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The Journal of biological chemistry

Biochemical characterization and homology modeling of methylbutenol synthase and implications for understanding hemiterpene synthase evolution in plants.


PMID 21504898

Abstract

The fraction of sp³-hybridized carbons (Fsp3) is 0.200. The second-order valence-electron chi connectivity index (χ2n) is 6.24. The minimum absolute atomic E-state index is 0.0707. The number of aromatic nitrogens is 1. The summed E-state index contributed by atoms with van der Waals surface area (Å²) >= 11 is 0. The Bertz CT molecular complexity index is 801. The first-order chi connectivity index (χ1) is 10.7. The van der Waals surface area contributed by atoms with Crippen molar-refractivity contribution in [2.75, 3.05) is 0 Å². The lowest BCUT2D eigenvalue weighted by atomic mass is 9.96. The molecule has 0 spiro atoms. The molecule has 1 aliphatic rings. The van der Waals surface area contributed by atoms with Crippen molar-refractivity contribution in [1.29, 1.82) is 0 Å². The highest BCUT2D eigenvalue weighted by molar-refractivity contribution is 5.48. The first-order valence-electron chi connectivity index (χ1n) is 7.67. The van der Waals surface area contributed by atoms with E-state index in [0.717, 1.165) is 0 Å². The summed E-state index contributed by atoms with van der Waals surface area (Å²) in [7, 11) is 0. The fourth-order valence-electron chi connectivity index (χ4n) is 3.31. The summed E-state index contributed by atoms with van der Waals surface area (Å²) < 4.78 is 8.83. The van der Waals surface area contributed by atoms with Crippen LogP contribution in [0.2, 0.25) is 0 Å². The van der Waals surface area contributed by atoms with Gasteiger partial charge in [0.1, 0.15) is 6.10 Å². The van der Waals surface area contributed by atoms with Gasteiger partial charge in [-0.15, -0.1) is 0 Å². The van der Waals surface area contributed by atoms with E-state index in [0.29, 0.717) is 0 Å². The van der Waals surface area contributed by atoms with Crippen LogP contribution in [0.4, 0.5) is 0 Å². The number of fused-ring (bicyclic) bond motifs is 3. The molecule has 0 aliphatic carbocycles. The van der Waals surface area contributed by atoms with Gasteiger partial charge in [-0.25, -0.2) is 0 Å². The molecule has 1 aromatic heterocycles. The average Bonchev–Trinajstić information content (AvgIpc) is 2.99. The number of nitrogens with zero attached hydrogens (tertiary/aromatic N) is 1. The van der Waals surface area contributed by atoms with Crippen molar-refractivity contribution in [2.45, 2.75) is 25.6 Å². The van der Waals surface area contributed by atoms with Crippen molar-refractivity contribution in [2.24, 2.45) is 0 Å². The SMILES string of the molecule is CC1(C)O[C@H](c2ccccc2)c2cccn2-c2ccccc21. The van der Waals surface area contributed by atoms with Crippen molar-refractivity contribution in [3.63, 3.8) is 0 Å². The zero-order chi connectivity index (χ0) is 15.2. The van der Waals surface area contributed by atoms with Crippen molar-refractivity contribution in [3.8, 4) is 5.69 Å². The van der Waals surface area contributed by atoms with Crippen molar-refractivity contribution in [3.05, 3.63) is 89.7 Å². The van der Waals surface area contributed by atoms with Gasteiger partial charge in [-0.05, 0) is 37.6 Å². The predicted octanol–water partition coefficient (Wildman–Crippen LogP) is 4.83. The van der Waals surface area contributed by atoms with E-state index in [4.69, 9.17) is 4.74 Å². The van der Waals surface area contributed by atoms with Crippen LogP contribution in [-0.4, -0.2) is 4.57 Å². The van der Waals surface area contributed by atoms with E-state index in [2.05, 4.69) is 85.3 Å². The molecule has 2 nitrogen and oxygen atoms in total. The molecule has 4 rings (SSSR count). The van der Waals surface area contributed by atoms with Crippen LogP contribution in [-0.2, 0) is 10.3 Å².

2-Methyl-3-buten-2-ol (MBO) is a five-carbon alcohol produced and emitted in large quantities by many species of pine native to western North America. MBO is structurally and biosynthetically related to isoprene and can have an important impact on regional atmospheric chemistry. The gene for MBO synthase was identified from Pinus sabiniana, and the protein encoded was functionally characterized. MBO synthase is a bifunctional enzyme that produces both MBO and isoprene in a ratio of ~90:1. Divalent cations are required for activity, whereas monovalent cations are not. MBO production is enhanced by K(+), whereas isoprene production is inhibited by K(+) such that, at physiologically relevant [K(+)], little or no isoprene emission should be detected from MBO-emitting trees. The K(m) of MBO synthase for dimethylallyl diphosphate (20 mm) is comparable with that observed for angiosperm isoprene synthases and 3 orders of magnitude higher than that observed for monoterpene and sesquiterpene synthases. Phylogenetic analysis showed that MBO synthase falls into the TPS-d1 group (gymnosperm monoterpene synthases) and is most closely related to linalool synthase from Picea abies. Structural modeling showed that up to three phenylalanine residues restrict the size of the active site and may be responsible for making this a hemiterpene synthase rather than a monoterpene synthase. One of these residues is homologous to a Phe residue found in the active site of isoprene synthases. The remaining two Phe residues do not have homologs in isoprene synthases but occupy the same space as a second Phe residue that closes off the isoprene synthase active site.